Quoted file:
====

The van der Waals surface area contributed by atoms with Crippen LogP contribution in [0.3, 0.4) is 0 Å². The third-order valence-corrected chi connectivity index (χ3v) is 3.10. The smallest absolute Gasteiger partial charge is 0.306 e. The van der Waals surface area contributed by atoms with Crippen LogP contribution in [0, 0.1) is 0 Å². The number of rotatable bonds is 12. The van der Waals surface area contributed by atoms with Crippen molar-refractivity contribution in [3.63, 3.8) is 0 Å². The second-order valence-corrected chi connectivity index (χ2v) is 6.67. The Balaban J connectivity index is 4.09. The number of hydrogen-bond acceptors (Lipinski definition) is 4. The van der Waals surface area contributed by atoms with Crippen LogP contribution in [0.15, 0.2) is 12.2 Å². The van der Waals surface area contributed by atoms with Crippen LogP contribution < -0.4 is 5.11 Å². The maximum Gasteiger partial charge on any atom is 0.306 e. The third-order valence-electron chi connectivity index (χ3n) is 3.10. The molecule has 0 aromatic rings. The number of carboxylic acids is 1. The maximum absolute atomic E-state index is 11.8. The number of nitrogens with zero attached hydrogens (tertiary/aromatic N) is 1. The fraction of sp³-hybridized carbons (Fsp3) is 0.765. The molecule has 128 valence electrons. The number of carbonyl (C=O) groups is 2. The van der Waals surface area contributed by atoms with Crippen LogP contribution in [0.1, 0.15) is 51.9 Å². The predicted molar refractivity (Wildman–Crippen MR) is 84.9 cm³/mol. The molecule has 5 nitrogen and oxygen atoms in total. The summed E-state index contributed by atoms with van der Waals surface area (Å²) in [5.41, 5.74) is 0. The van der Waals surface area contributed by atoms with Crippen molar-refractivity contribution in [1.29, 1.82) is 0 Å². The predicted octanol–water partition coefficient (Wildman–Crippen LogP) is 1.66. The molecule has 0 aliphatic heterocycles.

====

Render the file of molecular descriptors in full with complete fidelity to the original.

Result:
The van der Waals surface area contributed by atoms with Crippen LogP contribution in [0.3, 0.4) is 0 Å². The third-order valence-corrected chi connectivity index (χ3v) is 3.10. The smallest absolute Gasteiger partial charge is 0.306 e. The van der Waals surface area contributed by atoms with Crippen LogP contribution in [0, 0.1) is 0 Å². The number of rotatable bonds is 12. The van der Waals surface area contributed by atoms with Crippen molar-refractivity contribution in [3.63, 3.8) is 0 Å². The second-order valence-corrected chi connectivity index (χ2v) is 6.67. The Balaban J connectivity index is 4.09. The number of hydrogen-bond acceptors (Lipinski definition) is 4. The van der Waals surface area contributed by atoms with Crippen LogP contribution in [0.15, 0.2) is 12.2 Å². The van der Waals surface area contributed by atoms with Crippen LogP contribution < -0.4 is 5.11 Å². The maximum Gasteiger partial charge on any atom is 0.306 e. The third-order valence-electron chi connectivity index (χ3n) is 3.10. The molecule has 0 aromatic rings. The number of carboxylic acids is 1. The maximum absolute atomic E-state index is 11.8. The number of nitrogens with zero attached hydrogens (tertiary/aromatic N) is 1. The fraction of sp³-hybridized carbons (Fsp3) is 0.765. The molecule has 128 valence electrons. The number of carbonyl (C=O) groups is 2. The van der Waals surface area contributed by atoms with Crippen LogP contribution in [0.1, 0.15) is 51.9 Å². The predicted molar refractivity (Wildman–Crippen MR) is 84.9 cm³/mol. The molecule has 5 nitrogen and oxygen atoms in total. The summed E-state index contributed by atoms with van der Waals surface area (Å²) in [5.41, 5.74) is 0. The van der Waals surface area contributed by atoms with Crippen molar-refractivity contribution in [1.29, 1.82) is 0 Å². The predicted octanol–water partition coefficient (Wildman–Crippen LogP) is 1.66. The molecule has 0 aliphatic heterocycles.